These accessible poems take you into the classroom where you will find triumph and defeat; spirit and apathy; laughter and tears; pettiness and heroics, sometimes all in the same day.
Russ Fee knows what it’s like to face down a pack of fifth graders. His observations from the wilds of the classroom give us a clear-eyed look at the world of childhood - not the sentimental and sanitized version our memories serve up, but the real world of hard questions, keen observations, and exploding energy. No one is better able to capture the smells, the sounds, the sights, and telling moments that make up a teacher’s day.
A man who arrived in the classroom after a long career in the courtroom, Russ Fee invites us along on his journey from substitute to seasoned teacher, sharing his experiences in poems that capture both the exuberance of childhood and the joyful privilege of being attendant at their growth.
“Kids who don’t get into trouble aren’t normal,” a wise third grader is overheard saying in one of his poems from the classroom included in “A Dash of Expectation.” Whether you’re a parent, teacher or a former child, these poems will make you laugh and cry over honest moments like these.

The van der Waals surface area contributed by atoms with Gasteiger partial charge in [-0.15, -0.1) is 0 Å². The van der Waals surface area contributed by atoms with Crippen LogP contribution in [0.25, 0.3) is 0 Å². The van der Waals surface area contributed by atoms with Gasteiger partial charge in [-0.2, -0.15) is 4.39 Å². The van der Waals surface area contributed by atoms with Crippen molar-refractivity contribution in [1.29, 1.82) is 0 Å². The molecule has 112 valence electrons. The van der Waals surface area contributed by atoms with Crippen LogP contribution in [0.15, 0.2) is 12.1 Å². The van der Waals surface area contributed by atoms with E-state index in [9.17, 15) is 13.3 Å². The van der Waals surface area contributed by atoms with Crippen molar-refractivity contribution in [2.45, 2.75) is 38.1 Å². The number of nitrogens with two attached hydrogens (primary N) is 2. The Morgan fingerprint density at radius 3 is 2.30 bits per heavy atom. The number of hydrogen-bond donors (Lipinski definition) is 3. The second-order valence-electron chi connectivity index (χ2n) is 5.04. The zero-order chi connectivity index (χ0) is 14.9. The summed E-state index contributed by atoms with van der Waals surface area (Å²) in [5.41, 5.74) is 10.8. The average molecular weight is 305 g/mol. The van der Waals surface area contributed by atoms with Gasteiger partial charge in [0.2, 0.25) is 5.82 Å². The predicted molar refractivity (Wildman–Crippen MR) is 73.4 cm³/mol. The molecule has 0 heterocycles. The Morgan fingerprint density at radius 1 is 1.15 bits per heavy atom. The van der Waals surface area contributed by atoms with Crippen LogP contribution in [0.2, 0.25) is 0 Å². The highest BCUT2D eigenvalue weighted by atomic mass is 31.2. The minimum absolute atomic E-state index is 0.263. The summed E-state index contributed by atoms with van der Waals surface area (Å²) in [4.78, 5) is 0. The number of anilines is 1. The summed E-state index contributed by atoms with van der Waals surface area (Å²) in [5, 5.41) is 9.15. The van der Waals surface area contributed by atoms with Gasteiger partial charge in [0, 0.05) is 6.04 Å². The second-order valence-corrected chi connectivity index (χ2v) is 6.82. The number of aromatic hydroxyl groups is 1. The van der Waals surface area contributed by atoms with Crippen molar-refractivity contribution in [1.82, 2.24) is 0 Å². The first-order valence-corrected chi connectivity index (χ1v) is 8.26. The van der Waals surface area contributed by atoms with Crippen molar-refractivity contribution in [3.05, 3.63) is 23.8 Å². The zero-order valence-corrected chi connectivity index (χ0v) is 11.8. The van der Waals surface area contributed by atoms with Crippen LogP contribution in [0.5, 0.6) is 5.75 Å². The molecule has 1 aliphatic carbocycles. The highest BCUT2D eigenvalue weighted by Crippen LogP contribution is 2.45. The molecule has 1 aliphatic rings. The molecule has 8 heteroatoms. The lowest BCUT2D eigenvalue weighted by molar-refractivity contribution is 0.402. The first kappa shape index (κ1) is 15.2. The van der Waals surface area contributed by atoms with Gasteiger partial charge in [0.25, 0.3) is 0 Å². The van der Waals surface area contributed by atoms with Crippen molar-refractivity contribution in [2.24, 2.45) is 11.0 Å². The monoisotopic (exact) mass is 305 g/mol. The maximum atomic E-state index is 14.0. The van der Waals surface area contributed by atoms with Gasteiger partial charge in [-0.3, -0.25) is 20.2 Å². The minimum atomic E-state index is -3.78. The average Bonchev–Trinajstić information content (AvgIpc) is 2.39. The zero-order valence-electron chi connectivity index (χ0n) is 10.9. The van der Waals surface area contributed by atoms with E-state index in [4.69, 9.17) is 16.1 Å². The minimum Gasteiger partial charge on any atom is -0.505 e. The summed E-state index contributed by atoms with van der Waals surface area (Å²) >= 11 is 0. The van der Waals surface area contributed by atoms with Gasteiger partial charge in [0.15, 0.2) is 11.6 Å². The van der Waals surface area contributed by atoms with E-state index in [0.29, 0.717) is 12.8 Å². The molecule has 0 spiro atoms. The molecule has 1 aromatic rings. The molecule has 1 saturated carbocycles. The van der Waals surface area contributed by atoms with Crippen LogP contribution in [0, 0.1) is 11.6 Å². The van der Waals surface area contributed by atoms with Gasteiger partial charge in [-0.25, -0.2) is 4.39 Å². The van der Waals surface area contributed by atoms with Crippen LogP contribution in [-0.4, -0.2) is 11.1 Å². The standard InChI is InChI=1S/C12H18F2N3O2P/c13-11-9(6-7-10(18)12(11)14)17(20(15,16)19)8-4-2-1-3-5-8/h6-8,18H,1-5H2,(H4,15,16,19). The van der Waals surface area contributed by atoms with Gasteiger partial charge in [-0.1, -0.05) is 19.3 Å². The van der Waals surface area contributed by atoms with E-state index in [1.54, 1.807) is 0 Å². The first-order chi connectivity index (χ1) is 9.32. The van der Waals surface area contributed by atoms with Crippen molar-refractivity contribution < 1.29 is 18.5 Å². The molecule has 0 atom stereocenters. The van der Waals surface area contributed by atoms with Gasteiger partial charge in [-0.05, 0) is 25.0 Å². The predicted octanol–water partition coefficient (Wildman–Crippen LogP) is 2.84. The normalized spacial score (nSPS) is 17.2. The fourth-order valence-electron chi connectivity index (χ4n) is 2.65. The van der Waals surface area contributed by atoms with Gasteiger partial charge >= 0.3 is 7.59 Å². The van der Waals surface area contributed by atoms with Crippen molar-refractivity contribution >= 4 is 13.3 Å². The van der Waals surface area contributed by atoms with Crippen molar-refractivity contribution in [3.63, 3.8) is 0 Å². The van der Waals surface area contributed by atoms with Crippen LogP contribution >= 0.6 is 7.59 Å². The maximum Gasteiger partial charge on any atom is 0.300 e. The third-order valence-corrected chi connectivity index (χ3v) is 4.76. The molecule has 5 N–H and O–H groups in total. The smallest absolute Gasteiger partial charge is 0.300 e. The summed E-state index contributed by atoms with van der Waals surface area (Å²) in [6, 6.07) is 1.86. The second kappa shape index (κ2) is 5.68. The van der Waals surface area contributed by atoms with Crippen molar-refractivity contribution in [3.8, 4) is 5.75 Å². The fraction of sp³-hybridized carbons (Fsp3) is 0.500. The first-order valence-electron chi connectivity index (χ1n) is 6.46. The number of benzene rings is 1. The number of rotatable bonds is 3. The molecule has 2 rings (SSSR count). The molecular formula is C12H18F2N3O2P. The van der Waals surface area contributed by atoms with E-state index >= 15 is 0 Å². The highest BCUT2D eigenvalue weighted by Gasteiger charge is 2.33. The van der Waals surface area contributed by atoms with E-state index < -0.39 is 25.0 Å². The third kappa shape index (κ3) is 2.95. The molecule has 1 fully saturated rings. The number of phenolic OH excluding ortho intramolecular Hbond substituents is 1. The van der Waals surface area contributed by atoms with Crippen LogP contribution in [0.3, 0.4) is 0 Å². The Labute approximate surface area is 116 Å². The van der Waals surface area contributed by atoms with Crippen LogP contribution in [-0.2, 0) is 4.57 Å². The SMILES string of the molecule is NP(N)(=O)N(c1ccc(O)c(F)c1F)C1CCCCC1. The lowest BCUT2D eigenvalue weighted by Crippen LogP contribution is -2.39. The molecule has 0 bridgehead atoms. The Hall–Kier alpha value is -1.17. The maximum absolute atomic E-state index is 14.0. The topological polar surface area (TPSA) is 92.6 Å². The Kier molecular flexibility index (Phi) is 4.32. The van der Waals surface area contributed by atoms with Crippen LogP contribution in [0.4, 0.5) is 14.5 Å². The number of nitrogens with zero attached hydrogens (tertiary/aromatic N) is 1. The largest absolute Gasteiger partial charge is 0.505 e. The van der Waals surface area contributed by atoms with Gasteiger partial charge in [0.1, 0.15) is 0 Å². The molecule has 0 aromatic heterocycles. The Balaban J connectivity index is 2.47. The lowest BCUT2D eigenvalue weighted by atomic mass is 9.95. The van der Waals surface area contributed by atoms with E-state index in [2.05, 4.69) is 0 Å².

Pamela Todd, Author
Reach out, and like the
newly molted crayfish in the room’s
aquarium, they scuttle away in their
suddenly too-big bodies, raw
behind claws displayed in attitudes
of threat and challenge.
Some girls are thrilled by this.
A Found Poem
From the Top Ten things learned in 2K
The polls she takes are inconclusive.
the boys voting for a boy and the girls
voting for a girl.
She then resorts to paper fortune tellers,
snapping them open and closed in a mantra
designed to snatch from the ether the secret
of the baby’s sex.
Will it be a new brother?
Will it be a new siter?
The odds prove 50:50.
Thursday she leaves early from school
to be with her mother at the doctor’s.
With science comes certainty.
“We will know tomorrow,”
she tells us.
Friday morning she slinks into class,
tapes a picture to the chalkboard, and
slumps down into her desk.
We all gather round the grainy black and gray photo.
There, like the image in the sweep
of a radar screen are two legs
crossed in perfect modesty.
Don’t Tread on Us
They teach you
in the schools of education to
reach the individual.
You’re armed with Bloom’s Taxonomy and
Gardner’s Multiple Intelligences to fire
off lesson plans targeting
every single student.
You’re trained to see all classrooms as
multicultural cocoons of individual pupae.
No child is to be left behind.
Now walk through the portal of
a fifth-grade classroom.
Inside are staring, hungry eyes.
Not the trusting orbs of the blind hatchling,
but the narrow focus of the wolf pack.